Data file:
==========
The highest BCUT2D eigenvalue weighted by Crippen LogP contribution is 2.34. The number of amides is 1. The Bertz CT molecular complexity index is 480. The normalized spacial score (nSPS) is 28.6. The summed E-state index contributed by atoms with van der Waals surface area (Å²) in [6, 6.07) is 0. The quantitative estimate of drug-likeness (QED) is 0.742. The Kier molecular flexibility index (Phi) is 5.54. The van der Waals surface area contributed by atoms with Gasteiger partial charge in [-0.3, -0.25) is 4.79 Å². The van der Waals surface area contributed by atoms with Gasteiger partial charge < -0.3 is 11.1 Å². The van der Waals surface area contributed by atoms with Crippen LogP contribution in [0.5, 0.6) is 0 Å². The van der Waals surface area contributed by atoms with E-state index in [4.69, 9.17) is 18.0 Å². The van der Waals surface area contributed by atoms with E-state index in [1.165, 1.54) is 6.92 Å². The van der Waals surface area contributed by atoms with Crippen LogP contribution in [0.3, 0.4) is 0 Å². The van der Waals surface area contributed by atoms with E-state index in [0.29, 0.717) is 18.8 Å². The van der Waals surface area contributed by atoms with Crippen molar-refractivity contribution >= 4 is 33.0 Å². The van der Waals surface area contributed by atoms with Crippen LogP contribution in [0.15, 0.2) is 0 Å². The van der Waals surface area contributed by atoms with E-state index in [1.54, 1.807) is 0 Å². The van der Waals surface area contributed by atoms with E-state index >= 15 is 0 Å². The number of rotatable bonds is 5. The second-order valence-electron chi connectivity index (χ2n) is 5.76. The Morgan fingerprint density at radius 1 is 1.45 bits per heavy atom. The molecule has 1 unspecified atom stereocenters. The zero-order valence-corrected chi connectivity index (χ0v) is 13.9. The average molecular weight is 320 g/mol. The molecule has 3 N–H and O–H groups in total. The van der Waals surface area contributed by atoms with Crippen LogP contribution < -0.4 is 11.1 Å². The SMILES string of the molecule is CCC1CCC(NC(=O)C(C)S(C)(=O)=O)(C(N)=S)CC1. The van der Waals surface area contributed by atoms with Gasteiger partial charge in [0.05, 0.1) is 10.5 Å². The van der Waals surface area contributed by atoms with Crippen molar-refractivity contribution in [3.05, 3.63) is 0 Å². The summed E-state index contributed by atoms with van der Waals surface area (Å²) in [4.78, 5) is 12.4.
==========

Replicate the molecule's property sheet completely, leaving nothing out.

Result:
The highest BCUT2D eigenvalue weighted by Crippen LogP contribution is 2.34. The number of amides is 1. The Bertz CT molecular complexity index is 480. The normalized spacial score (nSPS) is 28.6. The summed E-state index contributed by atoms with van der Waals surface area (Å²) in [6, 6.07) is 0. The quantitative estimate of drug-likeness (QED) is 0.742. The Kier molecular flexibility index (Phi) is 5.54. The van der Waals surface area contributed by atoms with Gasteiger partial charge in [-0.3, -0.25) is 4.79 Å². The van der Waals surface area contributed by atoms with Gasteiger partial charge < -0.3 is 11.1 Å². The van der Waals surface area contributed by atoms with Crippen LogP contribution in [0.5, 0.6) is 0 Å². The van der Waals surface area contributed by atoms with E-state index in [4.69, 9.17) is 18.0 Å². The van der Waals surface area contributed by atoms with E-state index in [1.165, 1.54) is 6.92 Å². The van der Waals surface area contributed by atoms with Crippen LogP contribution in [0.3, 0.4) is 0 Å². The van der Waals surface area contributed by atoms with E-state index in [0.29, 0.717) is 18.8 Å². The van der Waals surface area contributed by atoms with Crippen molar-refractivity contribution >= 4 is 33.0 Å². The van der Waals surface area contributed by atoms with Crippen LogP contribution in [0.15, 0.2) is 0 Å². The van der Waals surface area contributed by atoms with E-state index in [1.54, 1.807) is 0 Å². The van der Waals surface area contributed by atoms with E-state index >= 15 is 0 Å². The number of rotatable bonds is 5. The second-order valence-electron chi connectivity index (χ2n) is 5.76. The Morgan fingerprint density at radius 1 is 1.45 bits per heavy atom. The molecule has 1 unspecified atom stereocenters. The zero-order valence-corrected chi connectivity index (χ0v) is 13.9. The average molecular weight is 320 g/mol. The molecule has 3 N–H and O–H groups in total. The van der Waals surface area contributed by atoms with Crippen LogP contribution < -0.4 is 11.1 Å². The SMILES string of the molecule is CCC1CCC(NC(=O)C(C)S(C)(=O)=O)(C(N)=S)CC1. The van der Waals surface area contributed by atoms with Gasteiger partial charge in [0.05, 0.1) is 10.5 Å². The van der Waals surface area contributed by atoms with Crippen molar-refractivity contribution in [3.05, 3.63) is 0 Å². The summed E-state index contributed by atoms with van der Waals surface area (Å²) in [4.78, 5) is 12.4.